By: Tara Sim
Expected Publication Date: November 8, 2016 by Sky Pony Press
Format: eARC courtesy of NetGalley
Genres: Fantasy, Young Adult, Steampunk, Historical Fiction, Historical Fantasy
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In an alternate Victorian world controlled by clock towers, a damaged clock can fracture time—and a destroyed one can stop it completely.
It’s a truth that seventeen-year-old clock mechanic Danny Hart knows all too well; his father has been trapped in a Stopped town east of London for three years. Though Danny is a prodigy who can repair not only clockwork, but the very fabric of time, his fixation with staging a rescue is quickly becoming a concern to his superiors.
And so they assign him to Enfield, a town where the tower seems to be forever plagued with problems. Danny’s new apprentice both annoys and intrigues him, and though the boy is eager to work, he maintains a secretive distance. Danny soon discovers why: he is the tower’s clock spirit, a mythical being that oversees Enfield’s time. Though the boys are drawn together by their loneliness, Danny knows falling in love with a clock spirit is forbidden, and means risking everything he’s fought to achieve.
But when a series of bombings at nearby towers threaten to Stop more cities, Danny must race to prevent Enfield from becoming the next target or he’ll not only lose his father, but the boy he loves, forever.
I was in the middle of a book when I got Timekeeper, but I decided to read the first page just to see what it was like. However, by the end of the first sentence, I was captivated.
“Two o’clock was missing.”
That one sentence alone set off so many questions in my head – Was the actual hour missing? Was it just the number on a clock face? Was it both – that I dropped everything and kept reading.
In the world of Timekeeper, clock towers must run properly in order for time to go on. If a clock tower breaks, time in the surrounding area Stops and the inhabitants are stuck in a loop, which is what happened to the main character’s father. The main character, Danny Hart, is a clock mechanic who’s afraid of clocks after a bomb went off in a clock tower he was fixing. His first assignment after being released from the hospital is in Enfield, where he meets an apprentice who manages to ease his nerves. However, that apprentice ends up not being what Danny thinks – the “apprentice” is actually the clock spirit of the clock tower in Enfield, named Colton. Meanwhile, a new tower is being constructed near the Stopped town in which Danny’s father is stuck in the hopes that it will restart time. However, when a series of bombings targeting clock towers occur, Danny is worried about the safety of both Colton and his father and must discover who is behind the bombings in an attempt to save them both.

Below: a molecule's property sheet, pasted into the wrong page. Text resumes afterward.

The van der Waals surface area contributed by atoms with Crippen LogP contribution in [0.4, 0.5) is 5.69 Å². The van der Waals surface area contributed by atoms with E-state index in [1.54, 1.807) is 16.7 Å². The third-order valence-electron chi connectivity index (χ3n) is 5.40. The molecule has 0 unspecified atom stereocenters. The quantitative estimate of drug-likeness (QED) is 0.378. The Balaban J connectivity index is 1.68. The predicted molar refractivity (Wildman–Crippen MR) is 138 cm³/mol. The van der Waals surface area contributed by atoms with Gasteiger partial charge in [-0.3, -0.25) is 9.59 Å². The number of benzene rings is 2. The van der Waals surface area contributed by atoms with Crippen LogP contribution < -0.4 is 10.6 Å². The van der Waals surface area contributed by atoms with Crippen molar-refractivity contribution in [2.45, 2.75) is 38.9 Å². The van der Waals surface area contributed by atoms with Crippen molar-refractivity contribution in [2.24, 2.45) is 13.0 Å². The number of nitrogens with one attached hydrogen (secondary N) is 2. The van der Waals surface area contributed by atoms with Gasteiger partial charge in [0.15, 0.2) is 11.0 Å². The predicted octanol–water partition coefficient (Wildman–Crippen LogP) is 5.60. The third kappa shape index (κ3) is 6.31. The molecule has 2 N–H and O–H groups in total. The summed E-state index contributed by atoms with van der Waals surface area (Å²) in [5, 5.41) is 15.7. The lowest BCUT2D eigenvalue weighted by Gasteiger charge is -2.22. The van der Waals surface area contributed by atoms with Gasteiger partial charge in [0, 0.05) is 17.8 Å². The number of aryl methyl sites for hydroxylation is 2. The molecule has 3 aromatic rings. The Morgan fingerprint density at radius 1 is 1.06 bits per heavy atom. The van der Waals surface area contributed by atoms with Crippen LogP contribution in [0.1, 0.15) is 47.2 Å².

I loved the relationship that developed between Danny and Colton. They were adorable and added the perfect amount of romance to Timekeeper – enough to be significant, without overshadowing the main plot.
The mythology and world created by Tara Sim in Timekeeper was fascinating. In Danny’s world, legend says that Chronos, the Greek god of time, delegated the power of timekeeping to his son, Aetas, a god created by Sim. Throughout the book are a number of stories about Aetas. These stories recount how his handling of time led to the necessity of Timekeepers, like Danny, to maintain clock towers in order to stop time from fraying. I really loved how Sim connected familiar Greek mythology to the original mythology in Danny’s world.
The steampunk element of the book was very subtle. Sure, there were steam-powered autos, airships, and telephones in Victorian England, but those things weren’t the focus of the book; they are almost incidental. So, even readers who aren’t necessarily fans of steampunk will enjoy this book.
I didn’t give the book five stars, because it did get a bit too sappy for me at times and the ending felt kind of deus ex machina-y. However, all in all Timekeeper was a wonderful book that I found to be both heartwarming and, at times, heartbreaking. It was a very promising start to a new series, and I cannot wait until the sequel comes out, so I can return to the world Sim created.
Disclaimer: I received a copy of this book from the publisher in exchange for an honest review.